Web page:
Similarly, the term tokusatsu, which basically means “visual effects,” has taken on its own new meaning. It is an example of how Japan, as an island country with limited resources, has given its own twist to techniques and cultural elements originating overseas and come up with innovative ways to make those things more compact and efficient—before then sending those readaptations back out into the world. That approach is at the basis of both anime and tokusatsu.
Necessity Is the “Monster” of Invention
So what innovations did Japan bring to the realm of visual effects to forge the tokusatsu style? The roots of its innovations can be traced back to the original 1954 Godzilla movie, the box-office smash produced by the Tōhō film company. The period from initial planning to the actual release of the film was only six months. Since Tsuburaya, who was in charge of special effects, had only this short period of time to film everything he could not rely on the time-consuming “stop-motion animation” technique that had been the standard technique overseas for producing the monster movies of the 1930s. Instead, he adopted the method of creating a miniature set of Tokyo and having an actor dressed up in a Godzilla costume play the role of the monster.
The 1954 movie Godzilla, whose special effects were created by Tsuburaya Eiji, is winning new fans thanks to a digitally remastered version of the film released in 2014 to mark its 60th anniversary. (Photograph courtesy of Tōhō Co. Ltd.)
There were concerns that the film might look cheap because of this approach, but in fact using the 100-kilogram-plus Godzilla suit gave a weighty presence to the monster and the rough plastic skin of the monster was also rich in texture. The film also made use of hand-held puppet versions of Godzilla for scenes where the monster needed to open its mouth or use facial expressions, as well as another version of Godzilla whose lower-half only was filmed for scenes where the monster crushes city buildings. This way of “putting the right monster in the right scene” brought the image to life and created an unprecedented sort of realism that made viewers almost think they were viewing a living creature on the screen.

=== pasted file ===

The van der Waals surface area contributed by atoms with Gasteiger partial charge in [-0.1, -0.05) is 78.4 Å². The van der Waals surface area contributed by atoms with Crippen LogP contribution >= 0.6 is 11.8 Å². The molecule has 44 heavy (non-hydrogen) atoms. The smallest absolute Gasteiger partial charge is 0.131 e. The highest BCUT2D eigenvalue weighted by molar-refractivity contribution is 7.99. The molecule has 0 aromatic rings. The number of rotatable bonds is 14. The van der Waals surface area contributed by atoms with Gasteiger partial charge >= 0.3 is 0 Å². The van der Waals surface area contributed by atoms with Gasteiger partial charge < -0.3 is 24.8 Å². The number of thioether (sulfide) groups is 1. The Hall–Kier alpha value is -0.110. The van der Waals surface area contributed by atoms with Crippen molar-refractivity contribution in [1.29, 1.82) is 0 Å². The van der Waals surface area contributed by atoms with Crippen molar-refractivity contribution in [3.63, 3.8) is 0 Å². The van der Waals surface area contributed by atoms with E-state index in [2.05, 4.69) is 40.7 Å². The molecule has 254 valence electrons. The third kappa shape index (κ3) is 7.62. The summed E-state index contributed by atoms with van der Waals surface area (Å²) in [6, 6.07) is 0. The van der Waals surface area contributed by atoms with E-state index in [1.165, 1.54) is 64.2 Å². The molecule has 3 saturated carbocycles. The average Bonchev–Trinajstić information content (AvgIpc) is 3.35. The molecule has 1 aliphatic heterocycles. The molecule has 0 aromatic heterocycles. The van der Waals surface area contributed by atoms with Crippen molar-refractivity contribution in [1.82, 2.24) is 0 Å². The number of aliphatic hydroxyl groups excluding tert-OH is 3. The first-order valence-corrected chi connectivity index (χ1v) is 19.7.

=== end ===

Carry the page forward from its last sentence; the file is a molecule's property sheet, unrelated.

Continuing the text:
A film-processing technique called “optical compositing” was used for the movie, integrating the images of Godzilla taken in the studio with those of people fleeing from the monster, thus transporting viewers into the fictional world. Scenes where Godzilla shoots a heat ray from its mouth were created using animation techniques to draw the monster’s glowing dorsal fin and the beam of light. This effectively accentuated the terrifying physical presence of the giant dinosaur-like creature.
Overseas, there has been a strong tendency toward the depiction of realistic creatures in movies, whether it is the return of the dinosaurs or wild animals that become mammoth in size. This contrasts significantly with the monsters in Japanese movies like Godzilla, which have paranormal powers such as the ability to shoot a laser beam or heat ray, resulting from scientific causes. The image of these monsters took shape through careful orchestration that involved tangibly bringing the fantasy world of the creatures to life through the use of monster suits and miniature sets, and piling up innovative techniques such as combining an array of tokusatsu methods and compositions. The gap that arises from using realistic elements to depict imaginary creatures serves as a catalyst that stimulates the audience’s imagination and creates an unparalleled sense of awe and surprise. This gets to the heart of the conception of Japanese tokusatsu and of its charms.
Tokusatsu Genre Spreads to Television
After Godzilla became a hit in 1954, the following year the movie Gojira no gyakushū (Godzilla Raids Again) was produced, with Tsuburaya given the title of the film’s “special effects director.” Tsuburaya, who became known as “the god of tokusatsu,” was a hero for kids at the time. A new way of enjoying movies emerged, where people went to movie theaters expressly to see the tokusatsu effects and to see that genre’s distinctive character, Godzilla.
The cast of monster characters expanded to include Rodan, a rapid-flying bird resembling a pteranodon; Mothra, a giant caterpillar from a deserted island in the South Sea that transformed itself into a moth in Tokyo after forming its cocoon in the ruins of the Tokyo Tower; and King Ghidorah, a three-headed flying gold dragon In addition to these sorts of monsters, tokusatsu works feature an array of other characters, such as human beings who can transform themselves into a gas or a liquid, and address a variety of themes, such as the threat of all-out nuclear war. Other production companies began to get involved in tokusatsu films, to the point where it developed into a major genre.